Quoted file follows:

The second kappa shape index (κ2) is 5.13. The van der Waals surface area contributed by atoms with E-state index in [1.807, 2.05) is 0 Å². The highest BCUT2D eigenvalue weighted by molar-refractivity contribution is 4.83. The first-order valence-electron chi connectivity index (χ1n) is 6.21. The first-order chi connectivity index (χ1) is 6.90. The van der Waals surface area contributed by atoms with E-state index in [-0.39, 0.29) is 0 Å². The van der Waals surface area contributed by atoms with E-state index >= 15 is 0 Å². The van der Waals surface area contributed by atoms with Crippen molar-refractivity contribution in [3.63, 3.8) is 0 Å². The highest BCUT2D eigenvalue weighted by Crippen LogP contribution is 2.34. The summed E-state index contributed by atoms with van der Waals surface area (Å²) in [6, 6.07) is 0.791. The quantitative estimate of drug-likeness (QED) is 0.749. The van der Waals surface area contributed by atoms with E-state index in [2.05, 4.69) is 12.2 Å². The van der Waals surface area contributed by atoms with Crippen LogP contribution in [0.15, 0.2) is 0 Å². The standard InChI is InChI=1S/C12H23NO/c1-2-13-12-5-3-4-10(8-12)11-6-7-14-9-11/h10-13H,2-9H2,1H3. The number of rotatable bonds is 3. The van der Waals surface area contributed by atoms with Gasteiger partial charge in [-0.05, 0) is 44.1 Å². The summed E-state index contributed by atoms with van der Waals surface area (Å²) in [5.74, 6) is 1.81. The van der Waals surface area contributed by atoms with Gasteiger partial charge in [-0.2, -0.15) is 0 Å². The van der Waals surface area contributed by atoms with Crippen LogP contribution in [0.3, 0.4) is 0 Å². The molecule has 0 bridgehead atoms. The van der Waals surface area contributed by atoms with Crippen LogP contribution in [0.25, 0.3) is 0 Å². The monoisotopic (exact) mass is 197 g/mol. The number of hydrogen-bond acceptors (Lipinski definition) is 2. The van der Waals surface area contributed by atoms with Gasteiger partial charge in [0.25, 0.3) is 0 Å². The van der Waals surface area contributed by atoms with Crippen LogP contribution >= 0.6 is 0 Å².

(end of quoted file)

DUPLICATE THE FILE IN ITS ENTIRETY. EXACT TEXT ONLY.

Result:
The second kappa shape index (κ2) is 5.13. The van der Waals surface area contributed by atoms with E-state index in [1.807, 2.05) is 0 Å². The highest BCUT2D eigenvalue weighted by molar-refractivity contribution is 4.83. The first-order valence-electron chi connectivity index (χ1n) is 6.21. The first-order chi connectivity index (χ1) is 6.90. The van der Waals surface area contributed by atoms with E-state index in [-0.39, 0.29) is 0 Å². The van der Waals surface area contributed by atoms with E-state index >= 15 is 0 Å². The van der Waals surface area contributed by atoms with Crippen molar-refractivity contribution in [3.63, 3.8) is 0 Å². The highest BCUT2D eigenvalue weighted by Crippen LogP contribution is 2.34. The summed E-state index contributed by atoms with van der Waals surface area (Å²) in [6, 6.07) is 0.791. The quantitative estimate of drug-likeness (QED) is 0.749. The van der Waals surface area contributed by atoms with E-state index in [2.05, 4.69) is 12.2 Å². The van der Waals surface area contributed by atoms with Crippen LogP contribution in [0.15, 0.2) is 0 Å². The standard InChI is InChI=1S/C12H23NO/c1-2-13-12-5-3-4-10(8-12)11-6-7-14-9-11/h10-13H,2-9H2,1H3. The number of rotatable bonds is 3. The van der Waals surface area contributed by atoms with Gasteiger partial charge in [-0.05, 0) is 44.1 Å². The summed E-state index contributed by atoms with van der Waals surface area (Å²) in [5.74, 6) is 1.81. The van der Waals surface area contributed by atoms with Gasteiger partial charge in [-0.2, -0.15) is 0 Å². The van der Waals surface area contributed by atoms with Crippen LogP contribution in [0.3, 0.4) is 0 Å². The molecule has 0 bridgehead atoms. The van der Waals surface area contributed by atoms with Crippen LogP contribution in [0.25, 0.3) is 0 Å². The monoisotopic (exact) mass is 197 g/mol. The number of hydrogen-bond acceptors (Lipinski definition) is 2. The van der Waals surface area contributed by atoms with Gasteiger partial charge in [0.25, 0.3) is 0 Å². The van der Waals surface area contributed by atoms with Crippen LogP contribution >= 0.6 is 0 Å².